in the UK. The Bluetooth-enabled ‘ViBus’ wristband was designed by
18-year-old Daria Buszta in the ‘All Aboard’ accessible transport
competition last year. The ViBus could be produced and sold commercially if
the trial is successful.
Read more at the All Aboard website: http://eab.li/4
+05: Tactile Photography: The world’s first exhibition of 3D tactile fine
art, designed to allow blind and visually impaired people to ‘see’ art
through touch, has gone on display in a museum in Canada. ‘Sight
Unseen’ features 3D-printed versions of photographs taken by blind
photographers, created using specialist technology developed by the 3D
PhotoWorks company. Visually impaired visitors explore the prints through
touch and triggered audio descriptions. ‘Sight Unseen’ is at the
Canadian Museum for Human Rights (CMHR) until September 18.
Read more at the CMHR website: http://eab.li/5
+06: Opening-up Employment: A free online tool has been launched in the US
to help employers make sure their online job applications and electronic
recruiting technologies are accessible for applicants with disabilities.
The ‘TalentWorks’ resource was developed by the Partnership on
Employment and Accessible Technology (PEAT), after its national survey
revealed that 46% of people with disabilities rated their most recent
experience of applying for a job online as “difficult to impossible”.
Read more at the PEAT website: http://peatworks.org/talentworks
[Section One ends].
++ Notice: Thomas Pocklington Trust
e-Access Bulletin is brought to you with the kind support of Thomas
Pocklington Trust, a national charity delivering positive change for people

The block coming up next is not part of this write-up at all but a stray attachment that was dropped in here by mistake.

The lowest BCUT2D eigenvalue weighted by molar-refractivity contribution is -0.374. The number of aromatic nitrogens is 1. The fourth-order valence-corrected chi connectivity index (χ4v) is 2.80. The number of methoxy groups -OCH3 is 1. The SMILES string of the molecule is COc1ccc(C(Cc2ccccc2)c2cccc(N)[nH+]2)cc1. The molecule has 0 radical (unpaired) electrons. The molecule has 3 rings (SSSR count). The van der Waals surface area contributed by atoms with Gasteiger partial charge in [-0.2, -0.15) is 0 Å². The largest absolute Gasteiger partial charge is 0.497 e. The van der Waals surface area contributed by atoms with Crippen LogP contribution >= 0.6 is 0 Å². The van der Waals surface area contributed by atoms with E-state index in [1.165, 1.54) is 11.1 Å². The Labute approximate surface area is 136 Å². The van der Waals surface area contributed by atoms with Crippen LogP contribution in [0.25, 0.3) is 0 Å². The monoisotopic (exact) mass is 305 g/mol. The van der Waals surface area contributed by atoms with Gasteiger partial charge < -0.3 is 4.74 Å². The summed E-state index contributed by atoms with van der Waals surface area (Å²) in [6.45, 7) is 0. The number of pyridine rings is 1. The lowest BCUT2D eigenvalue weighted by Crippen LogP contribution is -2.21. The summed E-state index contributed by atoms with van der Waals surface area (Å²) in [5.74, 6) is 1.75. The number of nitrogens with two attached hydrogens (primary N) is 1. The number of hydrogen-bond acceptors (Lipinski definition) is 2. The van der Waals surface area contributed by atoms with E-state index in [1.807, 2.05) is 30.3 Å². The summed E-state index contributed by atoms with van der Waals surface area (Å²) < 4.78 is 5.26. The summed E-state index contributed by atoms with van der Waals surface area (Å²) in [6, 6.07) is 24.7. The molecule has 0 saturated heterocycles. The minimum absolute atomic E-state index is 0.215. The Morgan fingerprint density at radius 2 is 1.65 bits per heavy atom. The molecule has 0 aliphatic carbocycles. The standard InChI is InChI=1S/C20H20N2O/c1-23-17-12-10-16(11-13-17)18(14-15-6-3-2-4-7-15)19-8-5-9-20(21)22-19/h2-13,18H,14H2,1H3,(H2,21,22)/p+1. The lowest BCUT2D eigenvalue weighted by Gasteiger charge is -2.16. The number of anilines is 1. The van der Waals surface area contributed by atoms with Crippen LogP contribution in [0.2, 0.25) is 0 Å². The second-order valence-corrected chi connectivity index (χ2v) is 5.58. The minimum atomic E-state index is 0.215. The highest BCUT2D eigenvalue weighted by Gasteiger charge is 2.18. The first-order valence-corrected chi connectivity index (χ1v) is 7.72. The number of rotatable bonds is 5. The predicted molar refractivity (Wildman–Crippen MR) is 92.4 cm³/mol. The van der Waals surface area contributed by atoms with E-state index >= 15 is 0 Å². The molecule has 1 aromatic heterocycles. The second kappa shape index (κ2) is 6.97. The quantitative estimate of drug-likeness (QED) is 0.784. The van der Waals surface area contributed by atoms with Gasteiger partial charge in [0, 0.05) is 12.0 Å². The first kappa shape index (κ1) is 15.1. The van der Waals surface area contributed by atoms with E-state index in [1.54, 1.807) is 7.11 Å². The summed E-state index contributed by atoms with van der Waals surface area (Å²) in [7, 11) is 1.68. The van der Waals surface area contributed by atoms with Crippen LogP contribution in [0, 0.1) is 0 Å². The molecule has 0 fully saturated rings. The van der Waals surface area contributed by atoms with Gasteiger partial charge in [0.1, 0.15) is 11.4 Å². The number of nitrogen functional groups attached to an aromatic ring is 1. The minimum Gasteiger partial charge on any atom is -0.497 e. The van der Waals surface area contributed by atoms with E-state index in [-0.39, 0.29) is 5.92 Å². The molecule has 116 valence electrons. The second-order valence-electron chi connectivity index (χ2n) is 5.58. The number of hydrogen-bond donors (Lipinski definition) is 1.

with sight loss. Find out more about the work of Thomas Pocklington Trust
by visiting their website: http://www.pocklington-trust.org.uk
Section Two: Special report.
- Dan Jellinek: a tribute.
+07: Asking the right questions.
As many readers will know, e-Access Bulletin’s editor and founder, Dan
Jellinek, passed away in October last year. This tragic event was
completely unexpected and utterly devastating news for everyone that knew
Dan. As well as the immeasurable loss to his family, countless good friends
and colleagues, Dan’s passing will also be felt deeply throughout the
digital accessibility community, an area to which he contributed so much
Accessibility was not Dan’s only area of expertise and interest, but it
was always a sustained passion and something he felt compelled to cover
journalistically. This was probably because he knew that intelligent,
informed, progressive coverage – which his always was – could help push
forward the important issues and the debates that needed to be had.
To mark his achievements in the accessibility sector, some of his many
friends and colleagues have paid tribute to Dan, sharing their thoughts
about his work and influence.
- Robin Christopherson, head of digital inclusion, AbilityNet:
“I was shocked and deeply saddened when I heard of Dan’s passing. I had
known Dan for well over a decade and admired his work, but even more so Dan
as a person. He had a way of quietly asking the right questions, both when
interviewing you for the always-informative e-Access Bulletin and when
chatting over a coffee about the state of the world, and in particular how
it could be made a better place through people embracing a more inclusive
approach to technology and design.